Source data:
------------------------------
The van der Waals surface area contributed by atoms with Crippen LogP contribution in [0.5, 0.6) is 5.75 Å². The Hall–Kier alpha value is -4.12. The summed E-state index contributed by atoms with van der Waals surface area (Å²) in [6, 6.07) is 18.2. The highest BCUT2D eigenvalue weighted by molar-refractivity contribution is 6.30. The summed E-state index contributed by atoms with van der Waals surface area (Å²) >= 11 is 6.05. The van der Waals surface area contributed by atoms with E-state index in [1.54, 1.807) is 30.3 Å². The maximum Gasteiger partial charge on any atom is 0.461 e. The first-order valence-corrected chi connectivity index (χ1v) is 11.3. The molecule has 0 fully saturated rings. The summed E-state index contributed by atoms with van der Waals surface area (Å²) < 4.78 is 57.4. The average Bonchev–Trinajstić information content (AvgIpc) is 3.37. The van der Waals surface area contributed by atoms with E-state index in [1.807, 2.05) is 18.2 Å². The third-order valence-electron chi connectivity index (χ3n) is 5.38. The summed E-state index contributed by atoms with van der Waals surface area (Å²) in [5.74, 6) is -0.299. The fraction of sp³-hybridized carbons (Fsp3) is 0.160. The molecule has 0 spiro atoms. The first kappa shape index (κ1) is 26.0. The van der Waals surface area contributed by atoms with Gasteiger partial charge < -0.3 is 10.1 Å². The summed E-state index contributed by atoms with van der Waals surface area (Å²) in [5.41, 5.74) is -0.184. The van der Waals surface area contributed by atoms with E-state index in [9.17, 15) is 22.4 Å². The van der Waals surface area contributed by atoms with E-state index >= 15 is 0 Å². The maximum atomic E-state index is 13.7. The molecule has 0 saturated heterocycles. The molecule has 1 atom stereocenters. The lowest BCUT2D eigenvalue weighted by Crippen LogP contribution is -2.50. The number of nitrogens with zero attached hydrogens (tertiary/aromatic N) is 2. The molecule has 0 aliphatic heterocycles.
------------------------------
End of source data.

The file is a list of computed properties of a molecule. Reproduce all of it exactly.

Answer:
The van der Waals surface area contributed by atoms with Crippen LogP contribution in [0.5, 0.6) is 5.75 Å². The Hall–Kier alpha value is -4.12. The summed E-state index contributed by atoms with van der Waals surface area (Å²) in [6, 6.07) is 18.2. The highest BCUT2D eigenvalue weighted by molar-refractivity contribution is 6.30. The summed E-state index contributed by atoms with van der Waals surface area (Å²) >= 11 is 6.05. The van der Waals surface area contributed by atoms with E-state index in [1.54, 1.807) is 30.3 Å². The maximum Gasteiger partial charge on any atom is 0.461 e. The first-order valence-corrected chi connectivity index (χ1v) is 11.3. The molecule has 0 fully saturated rings. The summed E-state index contributed by atoms with van der Waals surface area (Å²) < 4.78 is 57.4. The average Bonchev–Trinajstić information content (AvgIpc) is 3.37. The van der Waals surface area contributed by atoms with E-state index in [1.807, 2.05) is 18.2 Å². The third-order valence-electron chi connectivity index (χ3n) is 5.38. The summed E-state index contributed by atoms with van der Waals surface area (Å²) in [5.74, 6) is -0.299. The fraction of sp³-hybridized carbons (Fsp3) is 0.160. The molecule has 0 spiro atoms. The first kappa shape index (κ1) is 26.0. The van der Waals surface area contributed by atoms with Gasteiger partial charge < -0.3 is 10.1 Å². The summed E-state index contributed by atoms with van der Waals surface area (Å²) in [5.41, 5.74) is -0.184. The van der Waals surface area contributed by atoms with E-state index in [9.17, 15) is 22.4 Å². The van der Waals surface area contributed by atoms with E-state index >= 15 is 0 Å². The maximum atomic E-state index is 13.7. The molecule has 0 saturated heterocycles. The molecule has 1 atom stereocenters. The lowest BCUT2D eigenvalue weighted by Crippen LogP contribution is -2.50. The number of nitrogens with zero attached hydrogens (tertiary/aromatic N) is 2. The molecule has 0 aliphatic heterocycles.